Scleroderma Autoantibodies in Guiding Monitoring and Treatment Decisions

Shivani Shah; Christopher P. Denton

Disclosures

Curr Opin Rheumatol. 2022;34(6):302-310. 

In This Article

Abstract and Introduction

Abstract

Purpose of Review: One of the key clinical challenges of systemic sclerosis (SSc) is diversity in clinical presentation, organ involvement and disease progression. Antinuclear autoantibodies (ANA) are central to the diagnosis of SSc. ANA specificities associated with distinct clinical patterns of organ and skin involvement. Understanding of the molecular differences and pathogenesis of scleroderma has helped further inform clinical acumen. Here, we provide an update on ANA on clinical profiling, management and future direction of SSc.

Recent Findings: There has been further development in delineating clinical patterns in ANA, genetic susceptibility and antigen triggers predisposing to ANA subtypes. Sub-group analysis of recent clinical trials shows differing treatment responses to novel therapeutics.

Summary: ANA subtyping is likely to be firmly embedded into future classification systems. Beyond informing current management and monitoring of scleroderma patients, ANA subsets have implication on future research and clinical trial design.

Introduction

Systemic sclerosis (SSc) is an autoimmune condition with substantial clinical and serological heterogeneity. Antinuclear autoantibodies (ANA) are a spectrum of autoantibodies that react with various nucleolar and cytoplasmic components of normal human cells. They are integral to scleroderma the diagnosis, subtype classification, and prognostic evaluation. ANA are present in 90% of scleroderma patients.[1]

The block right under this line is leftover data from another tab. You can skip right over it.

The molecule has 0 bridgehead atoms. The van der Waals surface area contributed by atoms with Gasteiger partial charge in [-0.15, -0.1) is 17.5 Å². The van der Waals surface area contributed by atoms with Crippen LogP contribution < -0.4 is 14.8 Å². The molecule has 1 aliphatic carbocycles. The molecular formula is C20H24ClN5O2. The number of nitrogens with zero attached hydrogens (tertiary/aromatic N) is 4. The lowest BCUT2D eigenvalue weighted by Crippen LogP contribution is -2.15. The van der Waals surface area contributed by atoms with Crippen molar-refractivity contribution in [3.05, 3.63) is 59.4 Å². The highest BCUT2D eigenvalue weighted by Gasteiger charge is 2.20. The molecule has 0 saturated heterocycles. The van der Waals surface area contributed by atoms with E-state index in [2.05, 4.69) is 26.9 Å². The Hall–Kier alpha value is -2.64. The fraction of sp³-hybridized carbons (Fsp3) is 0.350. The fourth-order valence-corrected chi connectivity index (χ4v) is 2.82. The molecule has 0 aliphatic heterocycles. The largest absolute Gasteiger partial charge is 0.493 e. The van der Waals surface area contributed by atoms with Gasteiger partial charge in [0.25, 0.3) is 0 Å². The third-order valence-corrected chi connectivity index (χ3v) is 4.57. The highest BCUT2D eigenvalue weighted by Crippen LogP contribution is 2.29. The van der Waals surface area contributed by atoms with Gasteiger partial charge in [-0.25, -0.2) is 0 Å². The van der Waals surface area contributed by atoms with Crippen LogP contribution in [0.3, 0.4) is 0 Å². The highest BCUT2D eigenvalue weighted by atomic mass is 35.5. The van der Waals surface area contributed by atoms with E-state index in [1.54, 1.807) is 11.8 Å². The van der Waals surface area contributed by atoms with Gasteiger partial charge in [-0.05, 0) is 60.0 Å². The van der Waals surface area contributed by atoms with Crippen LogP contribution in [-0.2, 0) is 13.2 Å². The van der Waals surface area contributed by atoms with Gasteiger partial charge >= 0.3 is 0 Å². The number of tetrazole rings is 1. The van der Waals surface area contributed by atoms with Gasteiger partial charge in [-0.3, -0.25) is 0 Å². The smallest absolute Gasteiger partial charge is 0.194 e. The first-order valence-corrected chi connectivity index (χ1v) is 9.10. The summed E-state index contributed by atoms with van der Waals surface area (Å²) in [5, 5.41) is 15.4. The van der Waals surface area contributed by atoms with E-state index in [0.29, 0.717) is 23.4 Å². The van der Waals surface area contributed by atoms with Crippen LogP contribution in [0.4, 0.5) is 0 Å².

The 'classical' ANA subtypes in SSc are the anticentromere antibodies (ACA), antitopoisomerase-1 antibodies (ATA; anti-Scl-70), anti-RNA polymerase III antibodies (ARA). Collectively, these antibodies are found in 50–80% of scleroderma patients.[2,3] ANA associated with SSc are mutually exclusive and specific for SSc. Antibodies associated with scleroderma overlap syndromes, such as anti-Pml/Scl and anti-Ku are less specific for scleroderma but remain mutually exclusive.[3] Patients do not switch ANA subset type throughout their disease duration.

Over the recent years, advances in collaborative practice and genetic analysis have further improved our understanding of these distinct clinical patterns. This review focuses on the principal differences in ANA profiles, mechanisms of pathogenicity, and impact on management.

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